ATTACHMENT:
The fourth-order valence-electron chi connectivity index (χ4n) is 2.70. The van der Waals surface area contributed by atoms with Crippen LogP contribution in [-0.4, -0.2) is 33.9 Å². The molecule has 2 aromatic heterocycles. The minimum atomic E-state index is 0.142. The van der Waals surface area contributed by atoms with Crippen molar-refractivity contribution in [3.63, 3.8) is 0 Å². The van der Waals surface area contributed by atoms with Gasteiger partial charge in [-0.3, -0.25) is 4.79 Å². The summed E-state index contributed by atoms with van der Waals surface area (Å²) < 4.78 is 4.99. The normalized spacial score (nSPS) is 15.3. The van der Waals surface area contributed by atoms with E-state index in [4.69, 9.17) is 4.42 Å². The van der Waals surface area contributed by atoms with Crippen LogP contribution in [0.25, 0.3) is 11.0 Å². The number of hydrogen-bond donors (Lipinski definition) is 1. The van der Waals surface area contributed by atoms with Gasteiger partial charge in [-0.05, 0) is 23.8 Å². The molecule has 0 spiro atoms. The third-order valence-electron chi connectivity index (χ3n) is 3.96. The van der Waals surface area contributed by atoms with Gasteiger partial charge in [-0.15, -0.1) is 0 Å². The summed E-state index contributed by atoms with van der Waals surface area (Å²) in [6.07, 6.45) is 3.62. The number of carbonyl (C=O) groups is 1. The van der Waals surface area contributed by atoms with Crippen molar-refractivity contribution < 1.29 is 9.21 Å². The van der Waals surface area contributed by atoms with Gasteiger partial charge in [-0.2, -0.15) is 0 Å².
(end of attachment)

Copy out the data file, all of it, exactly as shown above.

The fourth-order valence-electron chi connectivity index (χ4n) is 2.70. The van der Waals surface area contributed by atoms with Crippen LogP contribution in [-0.4, -0.2) is 33.9 Å². The molecule has 2 aromatic heterocycles. The minimum atomic E-state index is 0.142. The van der Waals surface area contributed by atoms with Crippen molar-refractivity contribution in [3.63, 3.8) is 0 Å². The van der Waals surface area contributed by atoms with Gasteiger partial charge in [-0.3, -0.25) is 4.79 Å². The summed E-state index contributed by atoms with van der Waals surface area (Å²) < 4.78 is 4.99. The normalized spacial score (nSPS) is 15.3. The van der Waals surface area contributed by atoms with E-state index in [4.69, 9.17) is 4.42 Å². The van der Waals surface area contributed by atoms with Crippen LogP contribution in [0.25, 0.3) is 11.0 Å². The number of hydrogen-bond donors (Lipinski definition) is 1. The van der Waals surface area contributed by atoms with Gasteiger partial charge in [-0.05, 0) is 23.8 Å². The molecule has 0 spiro atoms. The third-order valence-electron chi connectivity index (χ3n) is 3.96. The van der Waals surface area contributed by atoms with Gasteiger partial charge in [-0.15, -0.1) is 0 Å². The summed E-state index contributed by atoms with van der Waals surface area (Å²) in [6.07, 6.45) is 3.62. The number of carbonyl (C=O) groups is 1. The van der Waals surface area contributed by atoms with Crippen molar-refractivity contribution < 1.29 is 9.21 Å². The van der Waals surface area contributed by atoms with Gasteiger partial charge in [-0.2, -0.15) is 0 Å².